Although Verona is way too young for this to be valid in any conceivable way, we have already started looking into different educational options to get some grasp on what we want for her. And by we I mean I, because I am the research and info junkie in this relationship, no contest.
Anyway, the other day as she was sitting with a book, turning the pages and babbling to herself as though she was reading it I suddenly realized, “Holy fuck! She’s getting so big and is going to be a real life kid and not a baby before I know it!” This was followed by horror filled vision that started with her being five and us realizing we had no idea what we wanted to do and putting her in the closest elementary school by default, proceeded to her hating school, and ended in her being a deadbeat college drop out with no desire to learn and a completely depleted faith in humanity and absolutely no zest for life.
While that may be a little overly dramatic, the point remains valid. All kids love learning, but all kids hate school, which makes them not love and crave learning anymore, why? And more importantly how can I get that to not happen to her?
Neither David or myself were very impressed by our own traditional schooling experiences. My memories of the academic side of school were of either zooming through an assignment and then waiting around for the rest of class with nothing to do while the dumber kids got done, or of having fantastic teachers who couldn’t really teach us because they were constrained to force feeding us useless knowledge so we could pass some arbitrary state assessment and they wouldn’t get fired. And when I think back on it… how much of what I learned will I actually ever need in my life? I remember asking my math teaching in elementary school why I needed to learn long division when I couldn’t imagine a time I would need to divide 356 by 12 and not have a calculator. She said “You just do.” I have never needed it and probably never will. The amount of things I learned in school that I will ever actually need to know is in no way proportionate to the time I spent there.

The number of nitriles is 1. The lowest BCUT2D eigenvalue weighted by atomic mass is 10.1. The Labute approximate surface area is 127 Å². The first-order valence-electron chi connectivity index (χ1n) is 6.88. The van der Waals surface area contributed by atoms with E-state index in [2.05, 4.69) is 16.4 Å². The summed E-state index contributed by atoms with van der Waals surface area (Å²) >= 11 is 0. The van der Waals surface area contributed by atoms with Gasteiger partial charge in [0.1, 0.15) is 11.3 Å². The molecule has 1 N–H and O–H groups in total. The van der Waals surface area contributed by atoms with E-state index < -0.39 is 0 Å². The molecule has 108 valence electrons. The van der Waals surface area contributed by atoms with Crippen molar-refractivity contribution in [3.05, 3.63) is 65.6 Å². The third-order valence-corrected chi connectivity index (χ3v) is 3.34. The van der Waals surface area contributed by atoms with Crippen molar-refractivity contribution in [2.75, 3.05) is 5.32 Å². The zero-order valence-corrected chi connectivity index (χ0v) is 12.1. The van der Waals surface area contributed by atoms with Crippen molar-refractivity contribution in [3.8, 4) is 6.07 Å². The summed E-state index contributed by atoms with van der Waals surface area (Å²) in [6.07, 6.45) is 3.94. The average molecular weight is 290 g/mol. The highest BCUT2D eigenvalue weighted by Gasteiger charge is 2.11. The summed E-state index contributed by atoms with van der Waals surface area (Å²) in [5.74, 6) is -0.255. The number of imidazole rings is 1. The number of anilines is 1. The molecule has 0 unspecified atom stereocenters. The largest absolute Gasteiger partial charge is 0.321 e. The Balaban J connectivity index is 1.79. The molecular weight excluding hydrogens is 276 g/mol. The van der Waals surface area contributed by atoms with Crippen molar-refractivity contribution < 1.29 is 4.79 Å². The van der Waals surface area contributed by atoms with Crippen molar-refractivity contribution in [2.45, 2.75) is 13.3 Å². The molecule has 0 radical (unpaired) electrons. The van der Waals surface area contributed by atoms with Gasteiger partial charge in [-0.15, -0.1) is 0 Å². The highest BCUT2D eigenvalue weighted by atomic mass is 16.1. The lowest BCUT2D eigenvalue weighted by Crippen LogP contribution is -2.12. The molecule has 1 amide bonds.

I want Verona to have a rich, colorful, and experience filled childhood. I also want her to not only gain knowledge, but to gain wisdom as well. And when it comes down to it I just don’t think that can be accomplished by sitting behind a desk doing worksheets for seven hours a day.
And so I have been doing miles and miles of research on what other options we have. I’ve been looking into homeschooling via online public schooling but have also been really attracted to unschooling, a concept I came across recently that emphasizes respect and trust for children, and involves letting your child guide their own educational path and facilitating learning through life experiences and following your childs interests. I found a school in Phoenix that follows the democratic schooling process, which basically just combines the concepts of unschooling (child led learning, no state assessments or standardized tests) with the (I believe valuable) social aspect that traditional schooling provides. Anyway, I emailed them just to ask about some things and one of the moms who helps out at the school invited me to bring Verona and come visit tomorrow.
I know it’s a couple of years off, but I really want to get this right.